Senior Gabe Wright throws discus during a practice. Photo by Maddie Malat.

Senior Gabe Wright throws discus during a practice. Photo by Maddie Malat.

Seven semesters down, one more to go. The finish line, graduation, is in sight. A degree is right around the corner but as you continue down the last semester before graduation, senioritis begins to take over your motivation. Adding to the struggle is a full course load and extracurricular activities, such as sports. The load becomes too much and the senioritis is closing the gap. But wait, there is a different path with a lighter course load worth checking out. In fact, some student-athletes are on this path.

While being a student-athlete has its stresses through the four years of college, some student-athletes have worked their schedules over the years to give themselves a considerably stress-free last semester. One of these student-athletes is senior track member Gabriel Wright.

“I’m in two classes, both two credits,” Wright said. “One is a requirement for graduation and then the other is a capstone.”

There are rules and guidelines that student-athletes need to follow for them to be eligible to participate in their sport, but Wright has found an exception to those rules.

“All student-athletes must have a full-time status,” Assistant Athletic Director Rachel Bergeson said. “The one exception to that rule is if the student-athlete is in their last semester before graduation. All they are required to take at that point is what they have left needed to graduate.”

The courses left for graduation can’t be just any course. According to Bergeson, the course needs to be within the student’s major, a core requirement or an elective that they need to meet their graduation requirements.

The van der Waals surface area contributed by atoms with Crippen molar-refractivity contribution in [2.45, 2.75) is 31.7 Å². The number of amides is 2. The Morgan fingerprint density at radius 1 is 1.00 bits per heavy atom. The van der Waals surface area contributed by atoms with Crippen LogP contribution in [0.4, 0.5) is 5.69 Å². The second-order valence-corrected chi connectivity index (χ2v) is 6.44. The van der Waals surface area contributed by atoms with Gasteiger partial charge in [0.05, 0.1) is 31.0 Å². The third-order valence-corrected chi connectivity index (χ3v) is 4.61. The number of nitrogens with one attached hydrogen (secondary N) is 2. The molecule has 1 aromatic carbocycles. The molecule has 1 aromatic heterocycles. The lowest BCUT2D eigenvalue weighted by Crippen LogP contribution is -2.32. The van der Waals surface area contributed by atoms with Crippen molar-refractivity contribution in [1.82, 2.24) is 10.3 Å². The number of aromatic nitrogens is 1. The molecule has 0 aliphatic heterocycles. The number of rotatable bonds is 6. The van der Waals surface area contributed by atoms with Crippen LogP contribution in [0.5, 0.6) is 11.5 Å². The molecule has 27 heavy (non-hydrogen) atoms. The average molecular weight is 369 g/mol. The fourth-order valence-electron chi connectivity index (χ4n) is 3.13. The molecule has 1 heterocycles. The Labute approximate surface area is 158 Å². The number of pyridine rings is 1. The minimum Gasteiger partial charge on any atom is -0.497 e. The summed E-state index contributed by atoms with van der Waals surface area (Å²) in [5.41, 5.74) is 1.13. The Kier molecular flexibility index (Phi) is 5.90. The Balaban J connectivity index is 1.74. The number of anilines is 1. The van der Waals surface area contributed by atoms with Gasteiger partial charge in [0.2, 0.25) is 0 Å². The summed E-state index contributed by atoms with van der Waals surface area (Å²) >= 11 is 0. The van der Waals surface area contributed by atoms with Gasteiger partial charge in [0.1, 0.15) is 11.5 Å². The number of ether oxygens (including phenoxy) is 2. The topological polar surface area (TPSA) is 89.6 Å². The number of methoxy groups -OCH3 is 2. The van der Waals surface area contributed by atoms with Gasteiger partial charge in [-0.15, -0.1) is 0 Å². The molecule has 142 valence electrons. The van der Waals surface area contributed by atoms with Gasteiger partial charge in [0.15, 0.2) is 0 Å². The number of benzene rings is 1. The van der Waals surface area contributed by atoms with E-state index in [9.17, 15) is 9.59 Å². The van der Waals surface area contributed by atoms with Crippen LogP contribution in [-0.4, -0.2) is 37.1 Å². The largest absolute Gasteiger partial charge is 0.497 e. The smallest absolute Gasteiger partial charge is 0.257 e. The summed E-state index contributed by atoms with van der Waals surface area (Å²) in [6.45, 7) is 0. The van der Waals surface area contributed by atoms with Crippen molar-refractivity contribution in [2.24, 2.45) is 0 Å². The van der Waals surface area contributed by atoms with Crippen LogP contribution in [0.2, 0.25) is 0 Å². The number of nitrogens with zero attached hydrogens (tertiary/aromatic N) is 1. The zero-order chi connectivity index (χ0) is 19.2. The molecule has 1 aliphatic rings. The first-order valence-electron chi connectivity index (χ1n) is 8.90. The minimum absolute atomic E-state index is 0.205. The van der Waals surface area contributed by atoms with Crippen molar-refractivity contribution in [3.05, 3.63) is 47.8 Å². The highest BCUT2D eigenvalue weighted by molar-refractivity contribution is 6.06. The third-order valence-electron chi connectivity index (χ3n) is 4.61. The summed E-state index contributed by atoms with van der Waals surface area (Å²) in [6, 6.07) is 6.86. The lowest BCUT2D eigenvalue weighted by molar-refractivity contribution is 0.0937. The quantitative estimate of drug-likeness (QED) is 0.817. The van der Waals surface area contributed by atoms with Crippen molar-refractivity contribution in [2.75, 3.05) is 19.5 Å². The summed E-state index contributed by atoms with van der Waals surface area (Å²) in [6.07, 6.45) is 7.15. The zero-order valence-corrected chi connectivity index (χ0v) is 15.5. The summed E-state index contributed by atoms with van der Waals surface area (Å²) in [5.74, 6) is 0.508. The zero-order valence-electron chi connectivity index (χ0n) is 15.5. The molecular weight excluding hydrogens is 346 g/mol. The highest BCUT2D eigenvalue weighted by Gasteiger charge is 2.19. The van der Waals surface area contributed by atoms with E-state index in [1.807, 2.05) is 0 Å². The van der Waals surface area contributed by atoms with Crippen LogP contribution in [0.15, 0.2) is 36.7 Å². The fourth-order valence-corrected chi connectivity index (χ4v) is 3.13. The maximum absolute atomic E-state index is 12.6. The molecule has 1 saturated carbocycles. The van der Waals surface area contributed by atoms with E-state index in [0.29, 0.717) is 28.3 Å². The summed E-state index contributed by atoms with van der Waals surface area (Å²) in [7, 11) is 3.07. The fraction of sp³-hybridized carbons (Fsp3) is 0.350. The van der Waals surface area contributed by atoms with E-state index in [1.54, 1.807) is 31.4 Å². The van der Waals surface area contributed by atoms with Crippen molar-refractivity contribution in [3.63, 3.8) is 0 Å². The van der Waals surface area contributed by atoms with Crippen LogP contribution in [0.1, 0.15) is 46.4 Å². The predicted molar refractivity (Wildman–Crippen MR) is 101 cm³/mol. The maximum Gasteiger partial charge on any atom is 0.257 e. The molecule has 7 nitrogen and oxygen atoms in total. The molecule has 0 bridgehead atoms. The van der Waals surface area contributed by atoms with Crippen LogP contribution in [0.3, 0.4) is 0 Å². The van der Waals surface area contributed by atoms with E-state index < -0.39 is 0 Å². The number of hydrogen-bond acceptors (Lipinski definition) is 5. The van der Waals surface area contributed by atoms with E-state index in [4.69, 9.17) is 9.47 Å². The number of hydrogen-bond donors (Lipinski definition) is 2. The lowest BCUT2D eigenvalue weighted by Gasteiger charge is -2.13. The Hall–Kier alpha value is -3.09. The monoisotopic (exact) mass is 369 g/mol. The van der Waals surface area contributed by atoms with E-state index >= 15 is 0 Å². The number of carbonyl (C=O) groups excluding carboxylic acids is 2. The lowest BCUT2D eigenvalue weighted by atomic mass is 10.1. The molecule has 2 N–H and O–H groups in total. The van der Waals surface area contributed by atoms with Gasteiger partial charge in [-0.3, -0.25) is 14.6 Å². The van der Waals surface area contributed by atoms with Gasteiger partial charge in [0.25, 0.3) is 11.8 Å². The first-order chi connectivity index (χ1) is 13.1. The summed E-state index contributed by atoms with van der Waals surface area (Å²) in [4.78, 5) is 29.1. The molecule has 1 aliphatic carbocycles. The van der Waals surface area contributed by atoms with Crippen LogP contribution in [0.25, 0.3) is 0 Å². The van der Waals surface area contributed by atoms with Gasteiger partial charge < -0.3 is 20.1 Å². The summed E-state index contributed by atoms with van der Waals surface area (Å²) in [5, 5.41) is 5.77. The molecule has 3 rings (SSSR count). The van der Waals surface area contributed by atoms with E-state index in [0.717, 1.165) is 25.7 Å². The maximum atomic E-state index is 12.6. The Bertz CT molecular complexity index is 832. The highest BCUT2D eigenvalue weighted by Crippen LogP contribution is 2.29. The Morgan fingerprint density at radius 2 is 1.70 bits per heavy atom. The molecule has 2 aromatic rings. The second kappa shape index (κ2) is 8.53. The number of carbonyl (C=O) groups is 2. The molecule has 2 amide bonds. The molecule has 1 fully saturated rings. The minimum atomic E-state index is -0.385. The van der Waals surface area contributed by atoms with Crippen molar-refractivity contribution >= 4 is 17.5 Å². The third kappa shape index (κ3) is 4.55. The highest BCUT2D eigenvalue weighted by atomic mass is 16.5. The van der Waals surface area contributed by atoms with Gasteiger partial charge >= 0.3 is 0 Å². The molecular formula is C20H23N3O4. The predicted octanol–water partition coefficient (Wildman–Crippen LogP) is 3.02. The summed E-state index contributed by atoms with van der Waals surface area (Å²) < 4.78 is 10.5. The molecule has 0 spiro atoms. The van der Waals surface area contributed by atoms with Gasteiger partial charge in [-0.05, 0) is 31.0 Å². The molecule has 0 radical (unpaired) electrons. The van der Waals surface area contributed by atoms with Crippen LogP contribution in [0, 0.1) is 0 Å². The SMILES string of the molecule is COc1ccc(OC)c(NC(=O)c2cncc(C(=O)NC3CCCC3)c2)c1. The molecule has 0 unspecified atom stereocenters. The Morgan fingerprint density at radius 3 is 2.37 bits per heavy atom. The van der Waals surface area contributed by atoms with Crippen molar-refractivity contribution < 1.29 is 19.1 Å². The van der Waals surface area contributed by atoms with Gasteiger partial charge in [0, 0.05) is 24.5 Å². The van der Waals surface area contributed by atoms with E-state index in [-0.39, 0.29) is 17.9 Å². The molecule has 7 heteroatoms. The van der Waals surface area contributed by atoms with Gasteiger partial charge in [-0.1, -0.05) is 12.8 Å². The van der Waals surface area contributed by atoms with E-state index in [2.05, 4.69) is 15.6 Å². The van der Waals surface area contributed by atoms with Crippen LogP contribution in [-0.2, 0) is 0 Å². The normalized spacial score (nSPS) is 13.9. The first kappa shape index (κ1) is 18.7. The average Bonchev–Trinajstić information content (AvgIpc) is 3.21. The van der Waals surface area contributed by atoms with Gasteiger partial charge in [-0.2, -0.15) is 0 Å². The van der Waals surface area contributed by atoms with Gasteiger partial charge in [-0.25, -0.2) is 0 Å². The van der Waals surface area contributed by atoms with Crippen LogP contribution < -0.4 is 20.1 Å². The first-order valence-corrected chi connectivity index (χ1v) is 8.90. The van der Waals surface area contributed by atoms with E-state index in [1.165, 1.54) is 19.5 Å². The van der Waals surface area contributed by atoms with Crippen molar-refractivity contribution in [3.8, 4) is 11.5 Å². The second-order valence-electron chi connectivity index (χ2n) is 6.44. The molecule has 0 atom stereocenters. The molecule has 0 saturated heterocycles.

Wright fits into this exception and with a four-credit course load he has been able to dedicate himself to his athletics.

“I work out about four hours a day for track,” Wright said.

Wright participates in exercises during practice. Wright is able to contribute to many events within the sport of track and field because of his 4-credit semester. Photo by Maddie Malat.

Wright participates in exercises during practice. Wright is able to contribute to many events within the sport of track and field because of his 4-credit semester. Photo by Maddie Malat.

Generally, Wright sleeps in, lifts weights three days a week, and on the other days, he throws with a little bit of running. After a quick break for lunch, Wright does what little homework he has from his two classes and then heads down to Olson Forum and goes through an official track practice with fellow teammates.

“I definitely have a fairly stress-free last semester,” Wright said. “The senior sem. and capstone aren’t too terrible.”

To some, this path of part-time student and full-time athlete, may seem like the perfect semester, but like any other school schedule it has its disadvantages.

“I noticed that I sleep in more than I’d like to,” Wright said. “I can kind of do the lifts and working out on my own schedule, so I sleep in more.”

To Wright, the responsibility and tendency to sleep in is a slight disadvantage to his situation. He sees the lack of courses hurting other aspects of his life, such as his former employment.

“I used to work at the circulation desk in the library,” Wright said. “You can only work there if you are in at least six credits, so I don’t have a job anymore.”

While right now, Wright is enjoying the easier race to graduation, if he could he would choose a different path.

“I would probably study abroad,” Wright said. “Which maybe would have made me take more classes this semester, but I am definitely happy being in four credits this last semester.”

Aubrie Odegaard

is planning to graduate May of 2017 from Concordia College working toward a double major in Communication Studies and Multimedia Journalism.

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